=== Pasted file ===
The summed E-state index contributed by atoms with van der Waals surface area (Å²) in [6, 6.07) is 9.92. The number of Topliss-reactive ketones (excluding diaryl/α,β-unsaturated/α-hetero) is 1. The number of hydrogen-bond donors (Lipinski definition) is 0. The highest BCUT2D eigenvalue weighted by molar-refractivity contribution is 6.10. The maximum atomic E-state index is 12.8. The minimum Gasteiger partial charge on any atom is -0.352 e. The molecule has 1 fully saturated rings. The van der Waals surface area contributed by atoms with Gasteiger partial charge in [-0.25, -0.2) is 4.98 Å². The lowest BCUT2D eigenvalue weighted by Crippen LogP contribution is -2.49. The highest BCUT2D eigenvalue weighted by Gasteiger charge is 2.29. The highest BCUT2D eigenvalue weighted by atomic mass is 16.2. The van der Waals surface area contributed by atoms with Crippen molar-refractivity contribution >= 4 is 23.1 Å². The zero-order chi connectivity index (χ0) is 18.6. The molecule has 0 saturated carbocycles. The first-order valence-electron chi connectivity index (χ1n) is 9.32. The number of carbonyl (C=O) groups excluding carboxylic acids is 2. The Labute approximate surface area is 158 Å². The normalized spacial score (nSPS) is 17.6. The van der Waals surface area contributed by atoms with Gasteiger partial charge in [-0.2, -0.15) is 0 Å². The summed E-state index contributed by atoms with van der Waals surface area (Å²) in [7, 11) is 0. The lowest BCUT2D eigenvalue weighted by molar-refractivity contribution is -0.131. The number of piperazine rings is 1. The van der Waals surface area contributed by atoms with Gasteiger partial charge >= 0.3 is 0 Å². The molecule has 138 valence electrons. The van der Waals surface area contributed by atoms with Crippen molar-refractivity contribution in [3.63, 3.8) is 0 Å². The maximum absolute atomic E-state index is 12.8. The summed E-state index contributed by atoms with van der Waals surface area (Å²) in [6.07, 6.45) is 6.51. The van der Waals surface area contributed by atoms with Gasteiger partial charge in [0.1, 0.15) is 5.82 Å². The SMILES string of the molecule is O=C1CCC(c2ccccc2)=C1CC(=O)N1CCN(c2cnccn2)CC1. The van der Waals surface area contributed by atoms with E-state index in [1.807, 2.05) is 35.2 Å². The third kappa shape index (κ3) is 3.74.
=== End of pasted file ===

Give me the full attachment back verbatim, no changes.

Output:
The summed E-state index contributed by atoms with van der Waals surface area (Å²) in [6, 6.07) is 9.92. The number of Topliss-reactive ketones (excluding diaryl/α,β-unsaturated/α-hetero) is 1. The number of hydrogen-bond donors (Lipinski definition) is 0. The highest BCUT2D eigenvalue weighted by molar-refractivity contribution is 6.10. The maximum atomic E-state index is 12.8. The minimum Gasteiger partial charge on any atom is -0.352 e. The molecule has 1 fully saturated rings. The van der Waals surface area contributed by atoms with Gasteiger partial charge in [-0.25, -0.2) is 4.98 Å². The lowest BCUT2D eigenvalue weighted by Crippen LogP contribution is -2.49. The highest BCUT2D eigenvalue weighted by Gasteiger charge is 2.29. The highest BCUT2D eigenvalue weighted by atomic mass is 16.2. The van der Waals surface area contributed by atoms with Crippen molar-refractivity contribution >= 4 is 23.1 Å². The zero-order chi connectivity index (χ0) is 18.6. The molecule has 0 saturated carbocycles. The first-order valence-electron chi connectivity index (χ1n) is 9.32. The number of carbonyl (C=O) groups excluding carboxylic acids is 2. The Labute approximate surface area is 158 Å². The normalized spacial score (nSPS) is 17.6. The van der Waals surface area contributed by atoms with Gasteiger partial charge in [-0.2, -0.15) is 0 Å². The summed E-state index contributed by atoms with van der Waals surface area (Å²) in [7, 11) is 0. The lowest BCUT2D eigenvalue weighted by molar-refractivity contribution is -0.131. The number of piperazine rings is 1. The van der Waals surface area contributed by atoms with Gasteiger partial charge >= 0.3 is 0 Å². The molecule has 138 valence electrons. The van der Waals surface area contributed by atoms with Crippen molar-refractivity contribution in [3.63, 3.8) is 0 Å². The maximum absolute atomic E-state index is 12.8. The summed E-state index contributed by atoms with van der Waals surface area (Å²) in [6.07, 6.45) is 6.51. The van der Waals surface area contributed by atoms with Gasteiger partial charge in [0.1, 0.15) is 5.82 Å². The SMILES string of the molecule is O=C1CCC(c2ccccc2)=C1CC(=O)N1CCN(c2cnccn2)CC1. The van der Waals surface area contributed by atoms with E-state index in [1.807, 2.05) is 35.2 Å². The third kappa shape index (κ3) is 3.74.